Your final course reflection should be ~1200 words long and cover the ENTIRE COURSE. You will make an argument for what letter grade you should get for the course and justify it by explaining what you’ve learned and the effort you put into the course.
The goal here is to describe your learning EXPERIENCE and to provide SPECIFIC EXAMPLES of what you’ve learned throughout the course, and why that justifies a particular grade. Big picture questions to keep in mind: How is your sense of food history different? How has your perspective on food changed? What kinds of questions might you continue to think about when it comes to food choice, identity, politics, etc.
To describe your learning experience is NOT THE SAME as summarizing or paraphrasing the syllabus. Illustrating how your awareness about food and food history has changed or describing why the readings failed to make an impact is much more personal and shows a much greater depth of learning than simply listing topics possibly can.
If you are describing your EXPERIENCE with the readings and the course overall, you’ll end up including plenty of information from the course. If all you do is summarize readings without including your reaction to them, describing how it changed your thinking, or why it didn’t (again, either is fine), I can only assume that you didn’t put in very much effort to learn anything.
This isn’t a writing class so you’re not getting evaluated on elegant prose. BUT, your writing must be clear enough that I can follow the thread of your argument. Your final reflection should be well thought out and carefully written, not a stream of consciousness off-the-cuff here’s-what-I-remember type thing. The quality of your final essay should be reflective of your effort to learn in the course. Even if you’re going for a C, this is your last chance to make sure you get at least that. You should invest a few hours time skimming through the readings again—not re-reading them—to remind yourself what you did, or maybe reading a little more of something you totally skimmed.
A ridiculously skeletal example (condensing a whole essay into a paragraph):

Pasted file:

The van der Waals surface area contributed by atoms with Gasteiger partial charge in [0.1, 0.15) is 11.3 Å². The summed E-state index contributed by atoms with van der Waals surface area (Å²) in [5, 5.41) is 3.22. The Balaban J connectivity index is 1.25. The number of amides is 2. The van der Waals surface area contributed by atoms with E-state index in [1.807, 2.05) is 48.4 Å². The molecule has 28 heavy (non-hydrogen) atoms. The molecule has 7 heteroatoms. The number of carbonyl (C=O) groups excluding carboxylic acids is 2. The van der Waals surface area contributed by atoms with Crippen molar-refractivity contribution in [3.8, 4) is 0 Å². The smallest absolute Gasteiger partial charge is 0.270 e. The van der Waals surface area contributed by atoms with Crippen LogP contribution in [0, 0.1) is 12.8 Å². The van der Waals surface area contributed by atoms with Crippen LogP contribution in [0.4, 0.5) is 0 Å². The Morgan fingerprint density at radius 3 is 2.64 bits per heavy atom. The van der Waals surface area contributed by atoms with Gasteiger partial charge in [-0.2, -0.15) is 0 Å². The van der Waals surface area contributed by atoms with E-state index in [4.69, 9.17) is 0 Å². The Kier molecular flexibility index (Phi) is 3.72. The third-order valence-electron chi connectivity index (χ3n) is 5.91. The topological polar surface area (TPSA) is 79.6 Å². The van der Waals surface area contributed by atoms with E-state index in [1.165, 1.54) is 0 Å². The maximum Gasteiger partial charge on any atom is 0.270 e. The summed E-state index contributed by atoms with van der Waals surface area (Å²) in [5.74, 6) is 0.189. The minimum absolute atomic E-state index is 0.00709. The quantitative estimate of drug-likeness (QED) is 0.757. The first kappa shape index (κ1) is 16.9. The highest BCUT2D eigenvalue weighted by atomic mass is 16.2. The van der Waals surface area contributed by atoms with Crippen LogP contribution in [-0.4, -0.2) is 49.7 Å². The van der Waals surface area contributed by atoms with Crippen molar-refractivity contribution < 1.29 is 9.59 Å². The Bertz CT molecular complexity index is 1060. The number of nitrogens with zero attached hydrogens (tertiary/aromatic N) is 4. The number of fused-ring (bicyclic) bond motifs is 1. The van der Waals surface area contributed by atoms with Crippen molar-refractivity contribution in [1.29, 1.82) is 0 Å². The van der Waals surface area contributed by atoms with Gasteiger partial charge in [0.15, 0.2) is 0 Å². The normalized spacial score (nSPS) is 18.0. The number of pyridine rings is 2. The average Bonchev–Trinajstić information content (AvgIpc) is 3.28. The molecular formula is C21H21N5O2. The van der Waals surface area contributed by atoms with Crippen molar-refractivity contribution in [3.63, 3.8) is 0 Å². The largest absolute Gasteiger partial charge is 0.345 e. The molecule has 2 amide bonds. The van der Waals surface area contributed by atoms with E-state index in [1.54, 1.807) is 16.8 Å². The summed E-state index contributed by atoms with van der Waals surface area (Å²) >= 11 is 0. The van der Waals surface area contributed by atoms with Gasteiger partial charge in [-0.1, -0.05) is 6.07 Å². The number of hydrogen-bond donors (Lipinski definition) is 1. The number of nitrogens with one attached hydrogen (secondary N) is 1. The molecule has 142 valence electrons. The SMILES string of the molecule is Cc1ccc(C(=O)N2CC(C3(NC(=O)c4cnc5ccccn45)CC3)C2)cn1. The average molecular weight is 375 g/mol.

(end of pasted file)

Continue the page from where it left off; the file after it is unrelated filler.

I think I earned a B+. I learned to think about X more carefully because of E. I realized I hadn’t ever thought about Y in terms of F before, but that it’s important because of Z. Those issues are also relevant to F and G, because of H and J. I also was really interested in reading about Q because of T; I liked how the reading on R made me think about U differently, even though that was contradicted by S. I enjoyed the readings A, B, and C because of X and Y, as they made me question assumptions M and N that I had initially. I disagreed with the D reading because of O and S. I disagreed with the B reading because of X, but liked how it described Z. I would have liked to spend more time with some of the topics, such as P, Q, and R, but I had to pick up extra shifts at work, so some of my reflections were a little thin on those days. I had a hard time following the lecture on F, so my quiz score was low, but I thought it was interesting how A and B from the lecture connected with M and N from the C and D readings. I thought the readings on J had some good ideas but I found the writing hard to follow (for example when the author discusses G), and so I didn’t incorporate them into my reflections. But I was really into J and K, and thought I wrote some of the more interesting posts of the class, particularly my analysis of G and H. I thought it was interesting how topics L and M from the first week intersected with T and U from the third week in the sense of P and Q.
Obviously you’ll have SIGNIFICANTLY more depth to your description in the sense that all the letters above will be well-explained and specific examples from the readings—and they won’t all be crammed into a single paragraph as I have done. What is one sentence above should be a whole paragraph in your reflection.
This is what separates excellent from mediocre reflections. To say that “I learned to think more critically about authenticity” is fine AS LONG AS you provide several SPECIFIC EXAMPLES of the issues that you think are important to think critically about and WHY. But if you just make a vague statement that you learned about a topic on the syllabus, and don’t provide any examples from the readings, I can only assume it’s because you didn’t read or learn very much.
The more you can tie themes together and speak about the course as a whole (while giving specific examples from the readings), the higher your score will be. You should absolutely use the quizzes and reflections to remind you of what you were thinking. But you need to go beyond these as well to reflect on the course as a whole.